(Montpelier) – Cary Brown, Executive Director of the Vermont Commission on Women which works to advance rights and opportunities for women and girls, applauded news that Vermont’s most recent gender wage gap number is 91.3%. In several recently released reports on working women from the U.S. Bureau of Labor Statistics (BLS), Vermont's was best in the nation.
The BLS reports, Highlights of Women’s Earnings and Highlights of Women’s Earnings in Region I: Connecticut, Maine, Massachusetts, New Hampshire, Rhode Island, Vermont, are frequently used to provide comparison among the states for measuring women’s earnings as a percentage of men’s.
"Some of this results from women doing better and some of it results from men doing worse, especially among those with high school education or less,” observed UVM Professor of Economics and Women's Studies, Elaine McCrate. “I'd say we have a lot of work to do at the low-wage end of the labor market to make it better for all workers."
“Our policymakers have made significant improvements in strengthening equal pay laws and in passing laws promoting workplace flexibility, both of which contribute to narrowing the wage gap,” Brown remarked.
Improvements since 2002 include the Equal Pay Act, ensuring that employees who do the same job requiring equal skill, effort and responsibility under similar working conditions receive the same pay, regardless of gender; and 2005’s Unlawful Employment Practices Act, ensuring that employees can disclose and discuss their wages without fear of discipline, discharge, or retaliation.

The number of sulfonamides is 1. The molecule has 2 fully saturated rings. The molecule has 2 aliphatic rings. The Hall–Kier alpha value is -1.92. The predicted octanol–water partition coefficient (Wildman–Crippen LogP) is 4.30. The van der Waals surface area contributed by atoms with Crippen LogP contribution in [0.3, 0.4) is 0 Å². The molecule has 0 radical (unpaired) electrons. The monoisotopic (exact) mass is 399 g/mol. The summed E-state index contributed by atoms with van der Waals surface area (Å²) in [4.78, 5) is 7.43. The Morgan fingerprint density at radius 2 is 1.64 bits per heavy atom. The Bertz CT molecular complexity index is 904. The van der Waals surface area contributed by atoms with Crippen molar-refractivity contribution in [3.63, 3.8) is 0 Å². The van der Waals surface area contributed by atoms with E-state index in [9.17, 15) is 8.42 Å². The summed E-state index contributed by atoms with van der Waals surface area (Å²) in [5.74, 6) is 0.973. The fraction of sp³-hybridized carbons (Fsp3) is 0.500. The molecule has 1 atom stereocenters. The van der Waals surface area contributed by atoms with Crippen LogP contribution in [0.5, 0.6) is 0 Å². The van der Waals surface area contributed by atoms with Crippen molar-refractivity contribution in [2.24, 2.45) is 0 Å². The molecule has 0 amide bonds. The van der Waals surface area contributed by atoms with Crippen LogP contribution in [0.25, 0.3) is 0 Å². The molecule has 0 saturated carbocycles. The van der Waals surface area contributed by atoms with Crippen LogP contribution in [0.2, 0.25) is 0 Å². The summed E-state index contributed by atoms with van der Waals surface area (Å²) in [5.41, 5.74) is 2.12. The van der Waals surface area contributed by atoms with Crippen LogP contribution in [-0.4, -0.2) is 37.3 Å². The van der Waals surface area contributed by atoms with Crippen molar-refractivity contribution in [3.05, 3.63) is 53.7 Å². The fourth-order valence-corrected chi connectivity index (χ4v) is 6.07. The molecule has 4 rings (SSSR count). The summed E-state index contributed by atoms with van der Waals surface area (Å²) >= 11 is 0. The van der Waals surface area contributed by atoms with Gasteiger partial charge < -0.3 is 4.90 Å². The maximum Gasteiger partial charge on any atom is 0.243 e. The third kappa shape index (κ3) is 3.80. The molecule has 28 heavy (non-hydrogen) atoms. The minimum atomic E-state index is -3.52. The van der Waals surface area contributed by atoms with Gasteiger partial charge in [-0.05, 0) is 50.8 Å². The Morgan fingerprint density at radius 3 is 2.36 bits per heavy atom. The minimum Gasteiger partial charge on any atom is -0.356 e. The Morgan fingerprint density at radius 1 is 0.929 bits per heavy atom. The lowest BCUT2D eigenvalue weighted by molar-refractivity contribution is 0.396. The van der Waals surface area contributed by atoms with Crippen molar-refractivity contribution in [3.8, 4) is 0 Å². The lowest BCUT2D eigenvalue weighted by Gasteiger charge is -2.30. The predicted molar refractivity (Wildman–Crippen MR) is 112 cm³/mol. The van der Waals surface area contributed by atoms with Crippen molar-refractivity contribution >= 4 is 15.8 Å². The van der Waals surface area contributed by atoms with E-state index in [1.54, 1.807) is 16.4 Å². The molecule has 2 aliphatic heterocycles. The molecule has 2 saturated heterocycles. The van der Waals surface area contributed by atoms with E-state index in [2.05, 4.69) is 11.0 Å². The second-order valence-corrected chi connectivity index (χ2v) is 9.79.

The most recent improvement was An Act Relating to Equal Pay. This 2013 law made Vermont the first state in the country to protect an employees’ right to request flexible working arrangements. In addition, that law strengthened and clarified provisions for equal pay, extended further protections for employees who ask coworkers what they are paid; required compliance of government contractors with Vermont’s equal pay laws; enhanced protections for new mothers who must express breast milk for their babies at work; and established a study committee looking at mechanics of a paid family leave law in Vermont.
The Commission on Women will be at the State House on Equal Pay Day April 14th, joined by Business and Professional Women and Advisory Council organizations. Not a celebration, this day is a reminder: yes, we’re making progress, but pay discrimination continues to exist in Vermont.